There are no moral compasses. Everyone does what feels right, and looks good in his eyes. All of us. For some keeping Shabbos feels right; for others murdering innocents feels right. As to motives, there's really no difference. It all comes down to what makes us feel good.
Here's Joel Marks:
Here's Joel Marks:
I had thought I was a secularist because I conceived of right and wrong as standing on their own two feet, without prop or crutch from God. We should do the right thing because it is the right thing to do, period. But this was a God too.... if there was one thing I knew in this entire universe, it was that some things are morally wrong. It is wrong to toss male chicks, alive and conscious, into a meat grinder, as happens in the egg industry. It is wrong to scorn homosexuals and deny them civil rights. It is wrong to massacre people in death camps. All of these things have met with general approval in one society or another. And yet I knew in my soul, with all of my conviction, with a passion, that they were wrong, wrong, wrong. I knew this with more certainty than I knew that the earth is round.On FaceBook someone called this a "dangerous idea", and perhaps it is, but are dangerous ideas necessarily false?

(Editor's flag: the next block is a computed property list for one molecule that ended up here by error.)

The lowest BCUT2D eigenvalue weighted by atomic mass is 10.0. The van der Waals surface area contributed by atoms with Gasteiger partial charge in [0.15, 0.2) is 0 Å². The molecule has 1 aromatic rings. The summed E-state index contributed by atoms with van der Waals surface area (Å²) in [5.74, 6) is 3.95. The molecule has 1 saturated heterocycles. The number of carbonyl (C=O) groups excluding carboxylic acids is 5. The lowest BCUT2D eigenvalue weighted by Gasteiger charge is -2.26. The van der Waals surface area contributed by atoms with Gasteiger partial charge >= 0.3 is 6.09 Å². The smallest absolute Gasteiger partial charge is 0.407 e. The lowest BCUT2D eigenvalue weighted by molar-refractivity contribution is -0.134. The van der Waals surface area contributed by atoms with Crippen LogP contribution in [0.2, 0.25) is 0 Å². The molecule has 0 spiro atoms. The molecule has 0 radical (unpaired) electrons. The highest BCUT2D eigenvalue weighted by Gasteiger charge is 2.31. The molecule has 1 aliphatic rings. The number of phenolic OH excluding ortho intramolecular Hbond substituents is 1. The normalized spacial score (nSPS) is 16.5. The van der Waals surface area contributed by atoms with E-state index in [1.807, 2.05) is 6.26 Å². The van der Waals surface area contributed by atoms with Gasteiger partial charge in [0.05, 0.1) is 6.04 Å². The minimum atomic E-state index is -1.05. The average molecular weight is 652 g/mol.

But suddenly I knew it no more. I was not merely skeptical or agnostic about it; I had come to believe, and do still, that these things are not wrong. But neither are they right; nor are they permissible....
It seems to me that what could broadly be called desire has been the moving force of humanity, no matter how we might have window-dressed it with moral talk. By desire I do not mean sexual craving, or even only selfish wanting. I use the term generally to refer to whatever motivates us, which ranges from selfishness to altruism and everything in between and at right angles. Mother Theresa was acting as much from desire as was the Marquis de Sade.